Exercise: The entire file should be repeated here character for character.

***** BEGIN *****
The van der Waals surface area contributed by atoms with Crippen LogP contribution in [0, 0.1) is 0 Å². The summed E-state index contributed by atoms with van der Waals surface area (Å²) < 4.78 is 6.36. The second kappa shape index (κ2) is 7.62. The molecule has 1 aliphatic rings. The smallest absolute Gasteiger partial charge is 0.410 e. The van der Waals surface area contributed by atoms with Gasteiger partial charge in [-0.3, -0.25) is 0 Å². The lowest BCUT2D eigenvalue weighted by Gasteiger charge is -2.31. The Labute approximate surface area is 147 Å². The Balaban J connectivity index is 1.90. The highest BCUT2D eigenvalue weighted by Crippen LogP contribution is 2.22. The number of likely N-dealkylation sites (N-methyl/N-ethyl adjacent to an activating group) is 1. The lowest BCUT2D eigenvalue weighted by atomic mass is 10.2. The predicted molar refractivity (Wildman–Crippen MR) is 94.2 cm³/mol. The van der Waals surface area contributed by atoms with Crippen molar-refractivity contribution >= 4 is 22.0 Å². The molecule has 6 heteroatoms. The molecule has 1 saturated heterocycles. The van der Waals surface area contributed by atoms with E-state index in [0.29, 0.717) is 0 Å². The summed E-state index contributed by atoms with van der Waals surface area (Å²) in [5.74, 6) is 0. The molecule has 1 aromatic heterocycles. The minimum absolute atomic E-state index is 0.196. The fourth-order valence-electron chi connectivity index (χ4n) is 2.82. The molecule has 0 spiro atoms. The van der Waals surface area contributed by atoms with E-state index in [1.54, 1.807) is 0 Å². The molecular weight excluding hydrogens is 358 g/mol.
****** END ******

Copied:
The van der Waals surface area contributed by atoms with Crippen LogP contribution in [0, 0.1) is 0 Å². The summed E-state index contributed by atoms with van der Waals surface area (Å²) < 4.78 is 6.36. The second kappa shape index (κ2) is 7.62. The molecule has 1 aliphatic rings. The smallest absolute Gasteiger partial charge is 0.410 e. The van der Waals surface area contributed by atoms with Gasteiger partial charge in [-0.3, -0.25) is 0 Å². The lowest BCUT2D eigenvalue weighted by Gasteiger charge is -2.31. The Labute approximate surface area is 147 Å². The Balaban J connectivity index is 1.90. The highest BCUT2D eigenvalue weighted by Crippen LogP contribution is 2.22. The number of likely N-dealkylation sites (N-methyl/N-ethyl adjacent to an activating group) is 1. The lowest BCUT2D eigenvalue weighted by atomic mass is 10.2. The predicted molar refractivity (Wildman–Crippen MR) is 94.2 cm³/mol. The van der Waals surface area contributed by atoms with Crippen molar-refractivity contribution >= 4 is 22.0 Å². The molecule has 6 heteroatoms. The molecule has 1 saturated heterocycles. The van der Waals surface area contributed by atoms with E-state index in [0.29, 0.717) is 0 Å². The summed E-state index contributed by atoms with van der Waals surface area (Å²) in [5.74, 6) is 0. The molecule has 1 aromatic heterocycles. The minimum absolute atomic E-state index is 0.196. The fourth-order valence-electron chi connectivity index (χ4n) is 2.82. The molecule has 0 spiro atoms. The van der Waals surface area contributed by atoms with E-state index in [1.54, 1.807) is 0 Å². The molecular weight excluding hydrogens is 358 g/mol.